In our opinion, Fraser Island is one place that every Aussie should visit. It is such a magical, picturesque destination, with perfect white rolling sand for as far as the eye can see.
We enjoyed a fantastic week on the Great Sandy Island with our CUB Camper. Towing over the sand isn’t for everyone, and you do need to play around with tyre pressures, but once you’ve got them right, it is a whole lot of fun!
We have been asked for our top tips when exploring Fraser Island, so I’ve compiled a few things that we found were important to be aware of…
The number one most important factor when travelling on the soft sands of Fraser Island is your tyre pressure. We reduced ours down to 18PSI before jumping on the barge to take us across to the Island, but got stuck in the very soft sand at the launching site. (Nothing the good ol’ Max Trax couldn’t sort out!!!) We then reduced the pressures to 12PSI all around. This is pretty damn low, and the danger here is rolling off the rim! So, it is very important to take it easy, with no swift or sharp turns of the wheel!!
There are two ways to access Fraser Island by car – via the barge at Hervey Bay, or the barge at Inskip Point/Rainbow Beach. We chose to cross at Inskip Point, which in our opinion, is far better if you are intending to camp or drive along the beach. You are only allowed to drive along the beach on the eastern side of the Island, and this is also where the majority of campsites are. By crossing at Inskip Point, you are dropped right at the southern end of the eastern beach, and you basically get off the barge, and drive the beach to your destination. If, however, you were to arrive from the Hervey Bay barge, you would need to drive across the Island via the inland 4WD tracks, to reach the eastern campgrounds. (NB – there is one campground/resort on the western side, Kingfisher Bay, however we didn’t head over to look at it, so can’t really comment on it.)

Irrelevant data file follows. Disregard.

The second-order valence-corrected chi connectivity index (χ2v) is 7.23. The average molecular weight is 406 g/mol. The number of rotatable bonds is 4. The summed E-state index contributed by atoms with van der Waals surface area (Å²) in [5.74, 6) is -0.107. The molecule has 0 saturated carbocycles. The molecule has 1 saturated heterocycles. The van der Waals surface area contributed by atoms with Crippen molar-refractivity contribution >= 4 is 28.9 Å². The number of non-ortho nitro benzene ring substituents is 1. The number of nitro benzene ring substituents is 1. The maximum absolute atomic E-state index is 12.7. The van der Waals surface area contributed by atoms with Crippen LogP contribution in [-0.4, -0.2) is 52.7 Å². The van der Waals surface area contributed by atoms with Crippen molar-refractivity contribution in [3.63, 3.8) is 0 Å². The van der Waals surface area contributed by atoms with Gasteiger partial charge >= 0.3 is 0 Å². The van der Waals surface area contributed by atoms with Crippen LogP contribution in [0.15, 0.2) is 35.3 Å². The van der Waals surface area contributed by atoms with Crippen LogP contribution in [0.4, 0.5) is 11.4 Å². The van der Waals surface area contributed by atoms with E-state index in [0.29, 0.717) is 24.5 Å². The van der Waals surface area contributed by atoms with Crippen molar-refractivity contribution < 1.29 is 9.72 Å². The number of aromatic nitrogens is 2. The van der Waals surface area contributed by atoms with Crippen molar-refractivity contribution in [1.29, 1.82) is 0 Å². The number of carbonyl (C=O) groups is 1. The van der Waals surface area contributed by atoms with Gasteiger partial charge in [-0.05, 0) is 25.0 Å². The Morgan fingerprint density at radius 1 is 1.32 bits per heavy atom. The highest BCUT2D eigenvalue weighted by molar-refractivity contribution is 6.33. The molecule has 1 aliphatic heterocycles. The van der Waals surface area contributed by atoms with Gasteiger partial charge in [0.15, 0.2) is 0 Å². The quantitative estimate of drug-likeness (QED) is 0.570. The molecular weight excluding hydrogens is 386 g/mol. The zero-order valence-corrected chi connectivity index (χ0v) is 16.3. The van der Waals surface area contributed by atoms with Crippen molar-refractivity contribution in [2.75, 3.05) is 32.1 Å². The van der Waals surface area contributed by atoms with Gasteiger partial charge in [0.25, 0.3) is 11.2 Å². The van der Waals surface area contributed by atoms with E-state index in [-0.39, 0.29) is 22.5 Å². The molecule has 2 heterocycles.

Fraser Island is home to approximately 200 dingoes, all of which are to be considered dangerous. Across Fraser, there is a Dingo Conservation & Management Plan in place, and as such, they are protected under law. The QLD Parks & Wildlife Service do a fantastic job of promoting dingo safety, and ensuring that everyone is ‘Dingo Aware’. As we learnt whilst there, there are a few key things to do/remember in order to be ‘dingo safe’.
- Never leave food or food equipment out in the open (includes things like sauce bottles, dish detergent/cloths, leftovers, etc) as the dingos have a very keen sense of smell. It is also an offence to intentionally, or unintentionally, provide food to dingoes.
- Never leave children unattended, and keep them within arms reach – We were actually warned off allowing our 9yr old to play in the shallows of the beach by a ranger, no more than 20m from where we were. (Whether he was being overzealous, or that was an actual danger, we weren’t quite sure!)
- If confronted by a dingo, stand your ground and back away slowly, arms crossed. It is important not to shoo them, make too much noise, or run from them.